Ophir’s 3D seismic survey completed in quest to uncover Seychelles oil
Polar Duchess, of Norwegian company Dolphin Geophysical (Bruno Webster, Dolphin Geophysical)
(Seychelles News Agency) - Oil exploration operator Ophir Energy has concluded its month-long seismic survey of an exploration block known as Junon, 115 kilometres southeast of the main Seychelles island of Mahé.
Ophir Energy is involved in oil and gas exploration in East and West Africa with interests in countries including Ghana, Gabon, Somaliland and Kenya.
The FTSE-listed company signed a farm-in deal with Australian oil company WHL in March under which Ophir stands to earn a 75 percent stake in WHL's offshore Seychelles assets in return for an investment of up to $17.0 million on exploration, including the conducting of some 1500 km² of 3D seismic surveying.
Dolphin Geophysical, a Norwegian service company won the contract for the survey and their 3D vessel, the Polar Duchess started acquisition on June 21.
Responding to SNA in an e-mail today, the state owned company responsible for regulating the hydrocarbon sector of the Indian Ocean archipelago, PetroSeychelles confirmed that Polar Duchess had completed the survey which lasted 37 days.
“The Polar Duchess started acquisition on June 21, they called into port for a crew change on July 9 and acquisition was resumed on the 10th. They have acquired in total 1526 sq km of 3D seismic data and associated gravity and magnetic data,” said PetroSeychelles’ Exploration Manager, Patrick Joseph in the e-mail.
PetroSeychelles says there was good cooperation from all local stakeholders which helped ensure the smooth completion of the survey.
|Map of the surveyed area in the Seychelle EEZ (PetroSeychelles) Photo license : CC-BY|
According to a report published in Offshore Energy Today, the data gathered will now be sent for processing, with preliminary results expected in September this year. The data is expected to give the investors a better indication of whether drilling should commence around the surveyed areas and where it should take place.
“Good progress continues to be made with our Seychelles project with the completion of acquisition of the Junon 3D seismic survey, in a very short time period since Ophir assumed operatorship,” said David Rowbottam, WHL Energy’s Managing Director.
“The Junon 3D dataset is expected to provide a high definition subsurface image of the Junon structures and provide a number of prospects from which to select for drilling. The company is looking forward to receiving the processed data.”
The Ophir survey was carried out during the south-east monsoon trade winds, when less fishing activity takes place due to rough seas.
The Polar Duchess conducts marine seismic surveys by towing behind it two 6 km-long cables, also known as streamers, containing a series of hydrophones at constant intervals.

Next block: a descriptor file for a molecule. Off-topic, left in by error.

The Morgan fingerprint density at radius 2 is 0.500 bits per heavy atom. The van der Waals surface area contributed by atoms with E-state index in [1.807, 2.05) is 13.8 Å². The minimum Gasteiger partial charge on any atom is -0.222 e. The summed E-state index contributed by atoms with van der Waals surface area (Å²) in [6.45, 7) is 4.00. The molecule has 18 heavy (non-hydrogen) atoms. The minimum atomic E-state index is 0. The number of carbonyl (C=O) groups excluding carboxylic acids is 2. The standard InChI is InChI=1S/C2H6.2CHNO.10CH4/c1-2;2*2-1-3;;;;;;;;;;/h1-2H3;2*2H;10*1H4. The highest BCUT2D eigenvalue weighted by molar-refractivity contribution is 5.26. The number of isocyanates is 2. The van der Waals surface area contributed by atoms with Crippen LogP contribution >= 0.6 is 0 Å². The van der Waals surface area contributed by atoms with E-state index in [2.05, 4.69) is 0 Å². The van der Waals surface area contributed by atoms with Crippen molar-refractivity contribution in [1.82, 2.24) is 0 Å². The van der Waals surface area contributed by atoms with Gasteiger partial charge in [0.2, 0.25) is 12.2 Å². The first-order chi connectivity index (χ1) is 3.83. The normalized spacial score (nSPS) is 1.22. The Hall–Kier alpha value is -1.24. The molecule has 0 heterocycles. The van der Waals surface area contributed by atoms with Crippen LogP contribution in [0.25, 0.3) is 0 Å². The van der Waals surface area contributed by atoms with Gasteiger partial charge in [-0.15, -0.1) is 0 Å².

The streamers are deployed just beneath the surface of the water and are at a set distance away from the vessel. The seismic source is also deployed beneath the water surface between the vessel and the first receiver, and is typically fired every 15 or 20 seconds.
The low-frequency noises from seismic sources are known to have an impact on marine life, especially on whales, dolphins and porpoises, which use low-frequency vibrations to communicate across great distances in the oceans. The noises have been reported to cause deafness and behavioural disturbances in these marine mammals.
According to Ophir, the survey was completed “with no reportable environmental or safety incidents.”
“Besides minor issues, the survey went smoothly. Marine Mammal Observers (MMO) were on board the vessel for the duration of the survey and Passive Acoustic Monitoring (PAM) equipment was in use during the first half of the survey but later removed due to the scarcity of marine mammals in the region during this time of year,” PetroSeychelles Joseph also confimed to SNA.
After conducting several assessments in the 1990s, Seychelles decided to freeze all exploration efforts in order to review domestic legislation pertaining to the energy sector. In June last year, the island nation invited oil and gas exploration companies to bid for exploration blocks after the lapsing of a two year moratorium.
Since the beginning of this year oil exploration in the Seychelles waters has been attracting more interest, in May PetroSeychelles, and Japan’s Oil Gas Minerals Exploration Company (JOGMEC) ordered a two week geochemical survey in the waters south west of the main Seychelles island of Mahé.
Before that, in April, Russian seismic vessel ‘Akademik Fersman’ carried out a 2D seismic survey as part of the same JOGMEC-PetroSeychelles venture.
The Chief Executive of PetroSeychelles, Eddie Belle, also indicated recently that the country’s other exploration license holder, Afren, could also be seeking to conduct an additional survey within the Seychelles’ EEZ before the end of the year.